Crowns and Bridges
A crown (or cap) is a covering that encases the entire tooth surface to protect and strengthen tooth structure that cannot be restored with fillings or other types of restorations. Although there are several types of crowns, porcelain (tooth colored crown) are the most popular. They are highly durable and will last many years. Porcelain crowns are made to match the shape, size, and color or your teeth, giving you a natural, long-lasting beautiful smile.
Reasons for crowns:
Broken or fractured teeth
Tooth that has root canal treatment
What does getting a crown involve?
A crown procedure usually requires two appointments. Your first appointment will include taking an accurate mold (or impression) that will be used to create your custom crown. A mold will also be taken to create a temporary crown which will stay on your tooth for approximately two weeks until your new crown is fabricated by a dental laboratory.
While the tooth is numb, the dentist will prepare the tooth by removing any decay and shaping the surface to properly fit the crown. Once these details are accomplished, your temporary crown will be placed with temporary cement and your bite will be checked to ensure you are biting properly.
At your second appointment your temporary crown will be removed, the tooth will be cleaned, and your new crown will be carefully placed to ensure the spacing and bite are accurate.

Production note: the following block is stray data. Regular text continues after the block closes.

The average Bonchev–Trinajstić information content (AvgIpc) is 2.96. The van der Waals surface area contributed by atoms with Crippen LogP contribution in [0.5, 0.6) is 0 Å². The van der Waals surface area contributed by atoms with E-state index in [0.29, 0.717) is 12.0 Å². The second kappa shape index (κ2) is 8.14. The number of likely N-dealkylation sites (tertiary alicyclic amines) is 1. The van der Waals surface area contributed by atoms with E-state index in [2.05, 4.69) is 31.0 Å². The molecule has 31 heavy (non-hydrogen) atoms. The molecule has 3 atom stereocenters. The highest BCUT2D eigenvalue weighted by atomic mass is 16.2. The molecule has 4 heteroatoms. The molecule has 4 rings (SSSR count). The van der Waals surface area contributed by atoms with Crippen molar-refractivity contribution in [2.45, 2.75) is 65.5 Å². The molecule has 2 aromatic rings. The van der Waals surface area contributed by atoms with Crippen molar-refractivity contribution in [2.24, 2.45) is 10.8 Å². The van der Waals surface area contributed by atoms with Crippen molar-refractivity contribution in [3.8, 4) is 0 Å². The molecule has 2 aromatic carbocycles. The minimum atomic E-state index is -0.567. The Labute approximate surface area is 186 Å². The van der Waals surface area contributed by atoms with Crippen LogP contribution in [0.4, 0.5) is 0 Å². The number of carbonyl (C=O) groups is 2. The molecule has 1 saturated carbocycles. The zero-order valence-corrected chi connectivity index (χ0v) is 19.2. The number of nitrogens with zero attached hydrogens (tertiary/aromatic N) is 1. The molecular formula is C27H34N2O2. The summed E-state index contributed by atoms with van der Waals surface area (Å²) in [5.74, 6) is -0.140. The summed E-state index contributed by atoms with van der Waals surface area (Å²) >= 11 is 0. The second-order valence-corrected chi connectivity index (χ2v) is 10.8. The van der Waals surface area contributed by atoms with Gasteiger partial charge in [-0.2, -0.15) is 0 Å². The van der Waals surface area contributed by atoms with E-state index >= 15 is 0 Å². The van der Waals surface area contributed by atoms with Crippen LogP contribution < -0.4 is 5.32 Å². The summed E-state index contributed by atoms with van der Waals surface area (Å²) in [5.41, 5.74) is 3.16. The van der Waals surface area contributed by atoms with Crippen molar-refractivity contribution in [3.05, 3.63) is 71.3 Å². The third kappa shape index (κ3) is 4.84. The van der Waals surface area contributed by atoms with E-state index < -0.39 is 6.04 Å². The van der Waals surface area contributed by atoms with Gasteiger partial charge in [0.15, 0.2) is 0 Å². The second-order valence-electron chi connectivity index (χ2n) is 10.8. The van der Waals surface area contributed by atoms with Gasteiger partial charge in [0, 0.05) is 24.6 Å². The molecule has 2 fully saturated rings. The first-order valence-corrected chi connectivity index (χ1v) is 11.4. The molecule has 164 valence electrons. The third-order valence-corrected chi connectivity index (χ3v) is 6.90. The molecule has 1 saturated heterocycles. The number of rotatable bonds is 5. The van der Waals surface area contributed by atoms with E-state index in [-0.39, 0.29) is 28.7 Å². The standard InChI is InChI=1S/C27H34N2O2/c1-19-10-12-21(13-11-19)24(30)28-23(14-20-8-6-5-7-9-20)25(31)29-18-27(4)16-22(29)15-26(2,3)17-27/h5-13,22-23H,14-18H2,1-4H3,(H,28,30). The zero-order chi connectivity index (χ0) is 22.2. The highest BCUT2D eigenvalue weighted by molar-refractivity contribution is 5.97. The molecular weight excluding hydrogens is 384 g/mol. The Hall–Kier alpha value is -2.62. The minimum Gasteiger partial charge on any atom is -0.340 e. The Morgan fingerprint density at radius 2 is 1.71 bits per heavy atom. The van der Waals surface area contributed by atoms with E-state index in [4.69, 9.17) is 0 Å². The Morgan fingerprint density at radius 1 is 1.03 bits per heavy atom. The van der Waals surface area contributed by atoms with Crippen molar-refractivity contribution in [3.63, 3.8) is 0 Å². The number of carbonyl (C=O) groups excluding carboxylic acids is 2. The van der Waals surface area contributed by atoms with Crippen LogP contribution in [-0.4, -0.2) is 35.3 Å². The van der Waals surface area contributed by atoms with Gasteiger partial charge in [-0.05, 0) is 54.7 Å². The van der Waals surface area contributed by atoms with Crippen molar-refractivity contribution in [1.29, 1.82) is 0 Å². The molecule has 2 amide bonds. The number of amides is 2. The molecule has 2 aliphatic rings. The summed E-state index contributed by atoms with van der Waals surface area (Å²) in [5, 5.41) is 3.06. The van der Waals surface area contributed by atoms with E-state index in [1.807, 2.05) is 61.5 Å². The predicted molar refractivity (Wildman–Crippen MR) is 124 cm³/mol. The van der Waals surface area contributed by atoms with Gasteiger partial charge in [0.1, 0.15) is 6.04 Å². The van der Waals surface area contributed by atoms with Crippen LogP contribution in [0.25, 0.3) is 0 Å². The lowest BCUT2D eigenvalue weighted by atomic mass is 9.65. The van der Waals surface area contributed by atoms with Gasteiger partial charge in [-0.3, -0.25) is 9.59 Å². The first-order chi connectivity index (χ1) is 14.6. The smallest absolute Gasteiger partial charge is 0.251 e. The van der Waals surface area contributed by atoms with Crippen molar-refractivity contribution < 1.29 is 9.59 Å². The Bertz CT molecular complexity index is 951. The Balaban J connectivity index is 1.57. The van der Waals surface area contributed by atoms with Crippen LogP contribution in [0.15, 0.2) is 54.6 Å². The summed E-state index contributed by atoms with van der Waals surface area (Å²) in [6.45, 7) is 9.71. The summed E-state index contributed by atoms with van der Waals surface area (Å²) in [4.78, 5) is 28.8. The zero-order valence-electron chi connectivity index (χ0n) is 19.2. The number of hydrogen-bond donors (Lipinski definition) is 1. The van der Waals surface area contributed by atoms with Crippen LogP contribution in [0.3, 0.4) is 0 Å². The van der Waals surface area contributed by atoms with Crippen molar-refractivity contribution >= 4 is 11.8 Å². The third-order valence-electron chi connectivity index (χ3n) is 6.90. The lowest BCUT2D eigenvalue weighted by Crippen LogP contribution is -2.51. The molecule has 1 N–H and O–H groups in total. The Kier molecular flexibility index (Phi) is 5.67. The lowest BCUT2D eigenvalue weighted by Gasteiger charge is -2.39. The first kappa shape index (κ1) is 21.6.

You will be given care instructions and encouraged to have regular dental visits to check your new crown.
A dental bridge is a fixed (non-removable) appliance and is an excellent way to replace missing teeth.
There are several types of bridges. You and your dentist will discuss the best options for your particular case. The “traditional bridge” is the most popular type and consists to two crowns that go over two anchoring teeth (abutment teeth) and are attached to pontics (artificial teeth), filling the gap created by one or more missing teeth.
Dental bridges are highly durable and will last many years, however they may need replacement or need to be re-cemented due to normal wear.
Reasons for a fixed bridge:
Fill space of missing teeth
Maintain facial shape
Prevent remaining teeth from drifting out of position
Restore chewing and speaking ability
Restore your smile
Upgrade from a removable partial denture to a permanent dental appliance
What does getting a fixed bridge involve?
Getting a bridge usually requires two or more visits. While the teeth are numb, the two anchoring teeth are prepared by removing a portion of tooth to allow for a crown. Next, a highly accurate impression (mold) is made which will be sent to a dental laboratory where the bridge will be fabricated. In addition, a temporary bridge will be made and worn for 2-3 weeks until your next appointment.
At the second visit, your permanent bridge will be carefully checked, adjusted, and cemented to achieve a proper fit. You will receive care instructions at the conclusion of the procedure. Proper brushing, flossing and regular dental visits will aid in the life of your new permanent bridge.